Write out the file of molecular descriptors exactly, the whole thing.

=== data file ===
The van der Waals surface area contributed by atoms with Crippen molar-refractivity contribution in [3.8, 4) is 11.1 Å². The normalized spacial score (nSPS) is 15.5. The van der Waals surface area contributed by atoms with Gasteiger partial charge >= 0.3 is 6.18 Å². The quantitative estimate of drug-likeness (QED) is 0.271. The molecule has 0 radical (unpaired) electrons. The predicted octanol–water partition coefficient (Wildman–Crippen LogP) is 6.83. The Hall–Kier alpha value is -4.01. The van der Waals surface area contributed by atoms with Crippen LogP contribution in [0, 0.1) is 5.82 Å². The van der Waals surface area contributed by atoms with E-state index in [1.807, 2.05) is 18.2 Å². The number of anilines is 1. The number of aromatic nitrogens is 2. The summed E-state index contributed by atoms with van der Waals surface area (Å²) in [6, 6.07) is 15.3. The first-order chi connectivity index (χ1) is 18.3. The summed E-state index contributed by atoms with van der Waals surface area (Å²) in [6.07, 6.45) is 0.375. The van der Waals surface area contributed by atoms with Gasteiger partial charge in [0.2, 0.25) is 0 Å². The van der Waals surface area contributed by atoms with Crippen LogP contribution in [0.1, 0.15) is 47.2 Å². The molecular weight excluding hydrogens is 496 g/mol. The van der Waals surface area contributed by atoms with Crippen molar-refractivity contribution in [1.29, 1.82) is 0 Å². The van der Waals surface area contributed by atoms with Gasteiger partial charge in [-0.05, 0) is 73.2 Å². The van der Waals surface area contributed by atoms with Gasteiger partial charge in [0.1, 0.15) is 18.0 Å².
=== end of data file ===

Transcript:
The van der Waals surface area contributed by atoms with Crippen molar-refractivity contribution in [3.8, 4) is 11.1 Å². The normalized spacial score (nSPS) is 15.5. The van der Waals surface area contributed by atoms with Gasteiger partial charge >= 0.3 is 6.18 Å². The quantitative estimate of drug-likeness (QED) is 0.271. The molecule has 0 radical (unpaired) electrons. The predicted octanol–water partition coefficient (Wildman–Crippen LogP) is 6.83. The Hall–Kier alpha value is -4.01. The van der Waals surface area contributed by atoms with Crippen LogP contribution in [0, 0.1) is 5.82 Å². The van der Waals surface area contributed by atoms with E-state index in [1.807, 2.05) is 18.2 Å². The number of anilines is 1. The number of aromatic nitrogens is 2. The summed E-state index contributed by atoms with van der Waals surface area (Å²) in [6, 6.07) is 15.3. The first-order chi connectivity index (χ1) is 18.3. The summed E-state index contributed by atoms with van der Waals surface area (Å²) in [6.07, 6.45) is 0.375. The van der Waals surface area contributed by atoms with Gasteiger partial charge in [0.2, 0.25) is 0 Å². The van der Waals surface area contributed by atoms with Crippen LogP contribution in [0.1, 0.15) is 47.2 Å². The molecular weight excluding hydrogens is 496 g/mol. The van der Waals surface area contributed by atoms with Crippen molar-refractivity contribution in [1.29, 1.82) is 0 Å². The van der Waals surface area contributed by atoms with Gasteiger partial charge in [-0.05, 0) is 73.2 Å². The van der Waals surface area contributed by atoms with Gasteiger partial charge in [0.1, 0.15) is 18.0 Å².